www.conifer-property-services.co.uk - Damp proofing, basement, loft and barn conversions and property renovation. Covering Gwynedd, Powys, Shropshire, Cheshire & Ceredigion.
www.sallymarie.co.uk - Professional wedding and portrait photography studio in Snowdonia from Wales' premier female photographer.
www.inigojones.co.uk See craftsmen cutting, polishing and engraving
slate. The self-guided tour includes exhibitions on geology, history
of the slate industry, calligraphy and letter cutting. Showroom
offers high quality slateware and other Celtic and Welsh craft items.
The Centre for Alternative Technology, near Corris, Machynlleth,
is Europe’s leading Eco-Centre, with informative energy and
building displays accompanying organic gardens in a delightfully
landscaped setting. An inspiring environmental experience is guaranteed
Take the train up Wales’ highest mountain—the only public
rack and pinion railway in Britain running up Snowdon. Passengers
can enjoy an in-carriage commentary as they ascend the tallest mountain
in England and Wales.
One of Britain’s great little railways, the Fairbourne and
Barmouth Steam Railway was originally laid by Mr. Arthur McDougall
(of flour fame) to transport building materials for the construction
of Fairbourne village. For more than a century the two mile steam
railway has been providing passengers, both young and old, with
an unforgettable day out.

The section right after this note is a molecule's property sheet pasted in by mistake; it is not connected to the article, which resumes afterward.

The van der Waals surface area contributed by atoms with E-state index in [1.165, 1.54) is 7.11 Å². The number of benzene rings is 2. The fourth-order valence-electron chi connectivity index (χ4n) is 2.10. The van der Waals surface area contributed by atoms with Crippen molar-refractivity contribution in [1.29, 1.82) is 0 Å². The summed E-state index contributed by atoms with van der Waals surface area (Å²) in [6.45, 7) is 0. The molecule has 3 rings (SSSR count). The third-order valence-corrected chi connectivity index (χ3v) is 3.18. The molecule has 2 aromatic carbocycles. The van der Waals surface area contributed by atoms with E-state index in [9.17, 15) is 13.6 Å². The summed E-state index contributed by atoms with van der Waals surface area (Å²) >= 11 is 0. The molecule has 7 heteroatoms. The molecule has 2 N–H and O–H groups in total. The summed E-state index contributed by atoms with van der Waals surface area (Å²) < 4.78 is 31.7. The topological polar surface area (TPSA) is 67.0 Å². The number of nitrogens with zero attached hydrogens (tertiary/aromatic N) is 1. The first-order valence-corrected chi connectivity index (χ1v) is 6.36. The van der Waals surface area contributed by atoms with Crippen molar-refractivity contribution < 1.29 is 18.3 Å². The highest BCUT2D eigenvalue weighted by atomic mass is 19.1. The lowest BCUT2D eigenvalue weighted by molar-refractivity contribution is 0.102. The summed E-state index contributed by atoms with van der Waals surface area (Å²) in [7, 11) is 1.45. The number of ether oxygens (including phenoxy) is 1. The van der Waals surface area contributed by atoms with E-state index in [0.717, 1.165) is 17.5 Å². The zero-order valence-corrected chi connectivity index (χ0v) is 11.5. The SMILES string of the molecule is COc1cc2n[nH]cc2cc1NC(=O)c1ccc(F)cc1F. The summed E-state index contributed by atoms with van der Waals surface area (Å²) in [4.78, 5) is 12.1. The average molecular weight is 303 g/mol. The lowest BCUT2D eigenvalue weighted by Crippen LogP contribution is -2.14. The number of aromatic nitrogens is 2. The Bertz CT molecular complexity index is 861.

The Talyllyn Railway is a narrow gauge line using steam trains on
all advertised passenger trains. It was opened in 1865 and was saved
from closure in 1950 by the Talyllyn Preservation Society—the
first such organisation in the world. It runs inland from Tywyn
on the Mid Wales coast to Abergynolwyn and Nant Gwernol, with waterfalls
and walks at Dolgoch and Nant Gwernol. Over 75 different railways
are represented in the Narrow Gauge museum at Tywyn.
Voted by Heritage Railway magazine 2005 as the best narrow gauge
railway in Britain, exciting times lay ahead for the Festiniog Railway,
which runs from Porthmadog into the mountains at Blaenau Ffestiniog.
The railway climbs over 700 feet through tranquil pastures and magnificent
forests, past lakes and waterfalls, round horseshoe bends—even
a complete spiral—sometimes clinging to the side of the mountain
or even tunnelling through it. Work is also well advanced on re-instating
the Festiniog’s other railway, the Welsh Highland at Caernarfon
(its most exciting project yet), aimed to link up at Porthmadoc